Once upon a time, our family loved camping and then we had more children and our babies were not big fans. Also, it's camping, going from nice comfy beds to sleeping on virtually the ground with the cold, dampness, neighbours (human or animal) and bugs...this is tiny bit of foreshadowing at it's best. Our most memorable trip was also one of our worst vacations we ever had and all because even the most beautiful place in the Maritimes should be avoided like curly in the rain. That's right, even the locals confirmed that there are good and bad times to visit the beautiful highlands of Nova Scotia in Cape Breton. Nothing quite as comforting as everyone you talk to wondering why you are there, not impolitely but rather more sympathetically.
It was the summer of 2006 and Allora was only 3 months old, and yes I realize as I type it where the trip went wrong before we even left. Today is actually use your common sense day and apparently it was in short supply back in July 2006.
We setup our tent at the first campground which was right on the waters edge and it was actually beautiful. Well, as beautiful as tents side by side and community showers with loads of strangers from all over the place can be. Our tent was one of those futuristic for the era ones that the entire tent was screen but the fancy fly went over the top and pegs into the ground, a paper thin leaky barrier between the rain and the screen. It actually overall was a really great tent, as far as fabric houses with holes go. Only issue with that type of tent is that during the no-see-ums or midges season they can easily go under the fly and through the screen. Anyone else used to think they were called midgets even though it sounded very impolitically correct? Half way through the night we woke up itching and scratching from all the bites, they were ferocious. We slept, or attempted to, with our sleeping bags pulled up over our heads. If someone had walked into our tent they would have immediately assumed it was the campgrounds morgue with five bodies zippered up. We lasted two nights and the remainder of our trip we stayed in rental cottages, which were quite hard to find since it was the first week of July. All that meant is they were pretty dumpy cottages, I mean I think it may have been someone that put some beds in a shed and a vacancy sign out front.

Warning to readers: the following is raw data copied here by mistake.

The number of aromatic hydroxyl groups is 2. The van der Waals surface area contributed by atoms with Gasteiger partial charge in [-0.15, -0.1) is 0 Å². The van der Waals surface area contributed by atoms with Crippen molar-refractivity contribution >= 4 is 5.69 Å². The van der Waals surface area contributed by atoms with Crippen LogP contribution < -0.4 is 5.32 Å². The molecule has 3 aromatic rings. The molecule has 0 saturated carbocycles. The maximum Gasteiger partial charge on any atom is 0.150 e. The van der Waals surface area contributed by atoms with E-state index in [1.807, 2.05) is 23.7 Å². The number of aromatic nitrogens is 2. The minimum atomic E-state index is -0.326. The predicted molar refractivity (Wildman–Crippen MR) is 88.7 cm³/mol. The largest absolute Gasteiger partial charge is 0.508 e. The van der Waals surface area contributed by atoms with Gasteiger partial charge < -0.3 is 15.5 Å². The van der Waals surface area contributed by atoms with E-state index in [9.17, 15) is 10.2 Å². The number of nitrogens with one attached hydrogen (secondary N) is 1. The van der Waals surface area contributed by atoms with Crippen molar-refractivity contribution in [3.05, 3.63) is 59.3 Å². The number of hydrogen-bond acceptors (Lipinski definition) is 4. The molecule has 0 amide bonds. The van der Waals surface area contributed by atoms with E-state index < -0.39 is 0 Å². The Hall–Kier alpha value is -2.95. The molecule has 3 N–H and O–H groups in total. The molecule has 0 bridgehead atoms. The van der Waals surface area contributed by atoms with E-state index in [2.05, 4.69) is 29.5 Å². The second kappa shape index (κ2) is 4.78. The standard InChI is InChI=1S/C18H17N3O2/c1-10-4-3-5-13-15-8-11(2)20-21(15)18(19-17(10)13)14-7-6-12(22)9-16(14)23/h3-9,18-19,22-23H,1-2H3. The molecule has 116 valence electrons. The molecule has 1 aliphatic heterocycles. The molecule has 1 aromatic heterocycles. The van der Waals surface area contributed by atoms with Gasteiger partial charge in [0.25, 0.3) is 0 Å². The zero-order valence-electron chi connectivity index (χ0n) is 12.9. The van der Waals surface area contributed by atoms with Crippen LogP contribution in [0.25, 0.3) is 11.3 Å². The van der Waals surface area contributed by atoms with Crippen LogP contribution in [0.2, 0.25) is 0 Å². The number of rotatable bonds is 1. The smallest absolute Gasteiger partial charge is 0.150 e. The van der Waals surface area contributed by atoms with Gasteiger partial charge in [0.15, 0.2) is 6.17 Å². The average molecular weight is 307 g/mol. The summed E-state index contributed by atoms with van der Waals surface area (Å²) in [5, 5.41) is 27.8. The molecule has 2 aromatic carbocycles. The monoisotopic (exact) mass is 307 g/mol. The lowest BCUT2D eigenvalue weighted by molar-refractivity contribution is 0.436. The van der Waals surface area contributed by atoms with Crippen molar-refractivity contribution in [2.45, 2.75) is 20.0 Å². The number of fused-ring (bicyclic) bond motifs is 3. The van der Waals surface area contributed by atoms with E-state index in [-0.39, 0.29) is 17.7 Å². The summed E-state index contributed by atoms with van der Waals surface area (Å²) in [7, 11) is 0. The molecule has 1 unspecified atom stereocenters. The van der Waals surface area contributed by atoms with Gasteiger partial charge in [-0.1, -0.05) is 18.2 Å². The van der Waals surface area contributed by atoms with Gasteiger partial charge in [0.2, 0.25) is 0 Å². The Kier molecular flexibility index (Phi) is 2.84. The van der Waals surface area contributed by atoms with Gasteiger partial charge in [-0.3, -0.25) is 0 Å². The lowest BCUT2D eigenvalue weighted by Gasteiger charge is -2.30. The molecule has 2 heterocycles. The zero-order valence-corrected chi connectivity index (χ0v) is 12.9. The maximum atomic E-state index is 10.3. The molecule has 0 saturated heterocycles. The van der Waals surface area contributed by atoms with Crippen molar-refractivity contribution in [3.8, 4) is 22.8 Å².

The next day we were super excited as we travelled to Fort Louisberg, Lewisburg, Louisebarg, Louisbourg...a fort near Cape Breton. If you have never been there before it is one of the better historical forts in the Maritimes, aka the largest amount of retirees pretending to be older than they actually are already. The only trouble was who knew that at the beginning of the summer along the ocean the cold water and the warm air of summer create massive fog banks. I'll tell who knew, everyone who lives along the waterfront, and they enjoyed our lack of scientific knowledge regarding weather. We went from a gorgeous sunny day at the campground into freezing cold fog thick as pea soup or to be politically correct or rather just political, as thick as Donald Trump. Our view was obviously very limited but it was so cold that I ended up buying a sweatshirt from the gift shop, the Versace of Nova Scotia, for ridiculous amounts of money since I was the only one who forgot extra clothing back at our campground.
The remainder of the trip had no significant setbacks other than the fog that blocked a good many of our days. While we often recall that trip as one of our worst it still was filled with many great memories. We had a few gorgeous days and made some great memories. We discovered Meat Cove, which disappointingly had nothing to do with meat, but is a beautiful spot on the tip of Cape Breton Island with undoubtedly the scariest road. We haven't been there in awhile, but back then on the righthand side driving in to Meat Cove was a giant cliff down into the ocean where most roads would have a shoulder or at the very least a guard rail to make sure your vehicle is thoroughly damaged before plummeting off the cliff. It remains one of our favourite spots in the Maritimes as far as scenic goes. We also met some truly wonderful people during our trip even though each conversation started with the redundant, why are you here question. The first night Amadeus made friends with our campground neighbours and because I don't have a photo of them I remember nothing about them. While at Fort Louisbourg we coincidentally ran into my brother and his family. I mean what are the chances of running into someone we know at one of a couple national parks in the Maritimes during the 2 months of nice weather a year we get? Having said it that way it's probably not as amazing as it seemed at the time. The truth is some of my favourite pictures of me with our kids were taken on that trip. Teaching my son how to hold his weiner and my 3 month old baby girl how to audition for a horror film as a creepy baby.
I think the life lesson I learned from that memorable trip was to always remember bug spray, forget camping in general and that even when life throws all kinds of crap at you there are still things to find that are positive. That being content is often more about looking at the good things rather than the bad. We all know Facebook can be a place filled with everyone's best moments, that filter and photoshop isn't fooling anyone. For others Facebook is the place to post a continual barrage of how horrible life is for them. We try our best to not focus on one particular thing, but rather reflect the balance of reality, which is, life has it's ups and downs and that Meat Cove really needs to get a butcher shop.
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